Anita Felicelli reviewed Johanna Stoberock’s novel Pigs for On the Seawall, and spotlighted a dozen books that blur genre borders (including NBCC finalist Kazuo Ishiguro’s Never Let Me Go) for Electric Literature.
George de Stefano reviewed Dennis Altman’s Unrequited Love: The Diary of an Accidental Activist for PopMatters.
At Literary Hub, former NBCC president Jane Ciabattari discussed five great nonfiction books with metanarratives with Jeannie Vanasco; five great American social crime novels with Steph Cha; and five great books about criticism with Daniel Mendelsohn.
Diane Scharper reviewed Ann Patchett’s novel The Dutch House for America Magazine.
Jonathan Marks reviewed Daniel Gordis’s We Stand Divided: The Rift Between American Jews and Israel, for the website of Scholars for Peace in the Middle East.
Elizabeth Lund recommends new poetry collections by Nick Flynn, Hanif Abdurraqib, Nancy Naomi Carlson, and Kathleen Graber for the Washington Post.
Benjamin Woodard profiled author Liz Moore, whose novel Long Bright River comes out in January, for Publishers Weekly.
Alexander C. Kafka reviewed Bill Bryson’s The Body: A Guide for Occupants, for the Washington Post.
Board member David Varno reviewed Brian Allen Carr’s novel Opioid, Indiana for the Minneapolis Star-Tribune, calling it “a near-perfect anthem of disaffected youth in a small frozen town.” He also talked with Tim O’Brien about his memoir Dad’s Maybe Book, and about his method of storytelling, for the Millions.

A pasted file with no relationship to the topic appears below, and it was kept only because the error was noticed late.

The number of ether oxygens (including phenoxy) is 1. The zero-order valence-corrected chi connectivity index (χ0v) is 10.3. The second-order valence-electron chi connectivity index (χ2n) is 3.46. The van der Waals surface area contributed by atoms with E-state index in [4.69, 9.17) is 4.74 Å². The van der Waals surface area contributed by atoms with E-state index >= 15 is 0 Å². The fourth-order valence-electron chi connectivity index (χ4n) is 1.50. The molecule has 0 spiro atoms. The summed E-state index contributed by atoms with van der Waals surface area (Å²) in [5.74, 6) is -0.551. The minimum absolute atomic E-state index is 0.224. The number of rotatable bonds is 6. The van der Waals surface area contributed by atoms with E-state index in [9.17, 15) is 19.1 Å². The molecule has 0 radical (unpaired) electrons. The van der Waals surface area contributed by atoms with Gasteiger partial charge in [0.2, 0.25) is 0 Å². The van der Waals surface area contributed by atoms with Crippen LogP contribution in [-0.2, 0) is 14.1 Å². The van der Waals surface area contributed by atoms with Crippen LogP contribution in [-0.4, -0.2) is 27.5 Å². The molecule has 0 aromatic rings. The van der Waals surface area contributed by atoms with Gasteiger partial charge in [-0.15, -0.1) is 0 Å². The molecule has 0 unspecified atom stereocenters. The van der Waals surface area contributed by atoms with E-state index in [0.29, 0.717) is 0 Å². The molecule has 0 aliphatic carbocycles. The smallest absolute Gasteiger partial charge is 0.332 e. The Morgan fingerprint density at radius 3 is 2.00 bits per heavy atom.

Allen Adams reviewed Joe Posnanski’s The Life and Afterlife of Harry Houdini for the Maine Edge.
For the Fort Lauderdale Sun Sentinel, Oline H. Cogdill reviewed Charles Todd’s mystery A Cruel Deception; Naomi Hirahara’s mystery Iced in Paradise; and Michael Connelly’s The Night Fire. She also covered Steph Cha’s thriller Your House Will Pay and Elizabeth Hand’s historical novel Curious Toys for the Associated Press.
Balakian recipient Scott McLemee recently reviewed a number of books for Inside Higher Ed, including Allison Stanger’s Whistleblowers: Honesty in America From Washington to Trump; Lars Svendsen’s Understanding Animals: Philosophy for Dog and Cat Lovers; Daniel M. Russell’s The Joy of Search: A Google Insider’s Guide to Going Beyond the Basics; and Susan Schneider’s Artificial You: AI and the Future of Your Mind.
Board member Mark Athitakis spoke with Andre Aciman about his sequel to Call Me By Your Name, Find Me, for Kirkus Reviews.
Robert Allen Papinchak reviewed Find Me for the Washington Independent Review of Books; Zadie Smith’s collection of short stories, Grand Union, for the National Book Review; and Elizabeth Strout’s Olive, Again, her sequel to Olive Kitteridge, for the National Book Review.
And in member news…
Lydia Pyne reports that her forthcoming book, Genuine Fakes: How Phony Things Teach us About Real Stuff, was published in the UK in early August and will be released in the United States this week.
Zack Graham was interviewed for Literary Hub’s “Secrets of the Book Critics” feature.
Meg Waite Clayton reports that her international bestseller The Last Train to London (Harper in the U.S. and Canada, and coming in 22 editions in 19 languages) received starred reviews from Booklist and Library Journal, and was called “standout historical fiction” by Publisher’s Weekly and “riveting” by member Jane Ciabattari, writing for the BBC.
NBCC members: Send us your stuff! Your work may be highlighted in this roundup; please send links to new reviews, features and other literary pieces, or tell us about awards, honors or new and forthcoming books, by dropping a line to NBCCcritics@gmail.com.